About 6 to 8 million cats and dogs enter shelters annually and approximately 2.4 million of these animals are euthanized each year, according to the Humane Society of the United States. “We’re making strides in finding homes, but lots of adoptable animals don’t get a second chance,” says Inga Fricke, director of Keeping Pets in Homes at the Humane Society of the United States. “Unfortunately, we hear many myths about why shelter and rescue animals don’t make good pets.”
If you’re looking for a new pet, here’s the truth about some common myths that may make you reconsider adopting a shelter animal.
Myth: Shelter pets are “damaged” emotionally
Many animals aren’t given up because of their own problems. “More often [than you think], the pet comes to rescue because people experience tragedies that impact their pets,” says Fricke. Common reasons for surrender include a death in the family; not being able to find rental properties that accept pets; unplanned litters from pets who are not spayed or neutered; or serious illness such as a stroke that requires an owner to go into a rehab facility leaving no one to care for the pet, says Fricke.
Myth: Shelter pets have behavior problems
According to the American Society for the Prevention of Cruelty to Animals (ASPCA), more than half of all dogs and cats in shelters are strays, but that makes them no more (or less) likely to have bad behaviors. When adopting, ask about the animal’s behavior and personality from the shelter staff or foster home. “The people who work at these facilities are professionals,” says Fricke. “They’ve been interacting with the animal and are motivated to help you find a pet that’s a good fit for your family and lifestyle.”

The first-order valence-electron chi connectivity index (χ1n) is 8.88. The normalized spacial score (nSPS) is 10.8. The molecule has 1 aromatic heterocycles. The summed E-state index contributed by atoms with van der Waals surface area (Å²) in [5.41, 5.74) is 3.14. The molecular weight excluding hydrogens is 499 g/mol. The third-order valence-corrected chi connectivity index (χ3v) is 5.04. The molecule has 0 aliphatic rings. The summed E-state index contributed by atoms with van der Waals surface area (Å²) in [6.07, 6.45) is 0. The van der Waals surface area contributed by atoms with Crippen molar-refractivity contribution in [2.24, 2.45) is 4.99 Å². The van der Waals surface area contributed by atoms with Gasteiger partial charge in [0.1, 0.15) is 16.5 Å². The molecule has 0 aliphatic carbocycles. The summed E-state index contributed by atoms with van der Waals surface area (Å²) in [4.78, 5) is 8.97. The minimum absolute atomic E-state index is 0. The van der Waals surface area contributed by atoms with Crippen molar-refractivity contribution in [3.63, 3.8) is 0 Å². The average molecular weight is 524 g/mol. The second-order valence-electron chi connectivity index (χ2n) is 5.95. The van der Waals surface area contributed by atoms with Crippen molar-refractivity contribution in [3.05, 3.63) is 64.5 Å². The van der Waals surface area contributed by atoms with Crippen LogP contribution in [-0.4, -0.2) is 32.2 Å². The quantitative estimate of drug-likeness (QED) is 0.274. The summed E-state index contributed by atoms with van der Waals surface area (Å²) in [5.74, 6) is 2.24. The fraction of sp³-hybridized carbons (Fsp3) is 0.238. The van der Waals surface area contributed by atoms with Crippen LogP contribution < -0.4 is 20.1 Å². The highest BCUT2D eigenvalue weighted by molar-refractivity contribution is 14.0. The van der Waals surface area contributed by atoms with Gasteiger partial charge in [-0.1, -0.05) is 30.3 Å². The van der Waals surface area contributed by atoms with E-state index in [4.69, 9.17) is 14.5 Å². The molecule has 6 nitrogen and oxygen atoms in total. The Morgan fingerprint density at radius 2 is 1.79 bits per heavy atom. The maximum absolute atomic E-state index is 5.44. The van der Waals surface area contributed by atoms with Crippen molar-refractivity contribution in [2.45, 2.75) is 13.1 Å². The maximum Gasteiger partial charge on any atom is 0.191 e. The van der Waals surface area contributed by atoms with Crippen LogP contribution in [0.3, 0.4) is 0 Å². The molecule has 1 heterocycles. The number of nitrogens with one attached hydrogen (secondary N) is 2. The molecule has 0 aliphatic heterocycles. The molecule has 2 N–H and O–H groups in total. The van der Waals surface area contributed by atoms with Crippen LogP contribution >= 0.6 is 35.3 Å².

Myth: Shelter pets are sick or unhealthy animals
Pets usually are not surrendered because they’re sick. Besides, shelter and rescue pets typically receive a full exam that includes vaccines and treatment for conditions such as mange, fleas and ticks. “A pet adopted from a shelter or rescue group is often healthier than those you purchase from a pet store, which acquire animals from dealers who are more interested in profit than health,” says Fricke.
Myth: Adoption fees are expensive
The small adoption fees ranging from less than to a few hundred dollars (tops), are used to offset rescue costs and include medical care at a fraction of a typical veterinary bill. Depending on the organization’s resources, most shelter and rescue animals receive vaccines, parasite protection, microchipping and spaying or neutering before going to their new homes. Additionally, many rescue groups sponsor low-cost adoption days or give discounts to seniors and veterans looking to adopt.
Myth: Shelters don’t have the kind of pet I’m looking for
Shelter and rescue pets come in all shapes, sizes, personalities and breeds. There are breed-specific rescue groups, too, if your heart is set on a particular animal. “If the pet you wanted gets adopted, don’t give up,” says Fricke. “Your perfect companion is out there. Adoption makes a difference and the emotional rewards are endless.”
By Arricca SanSone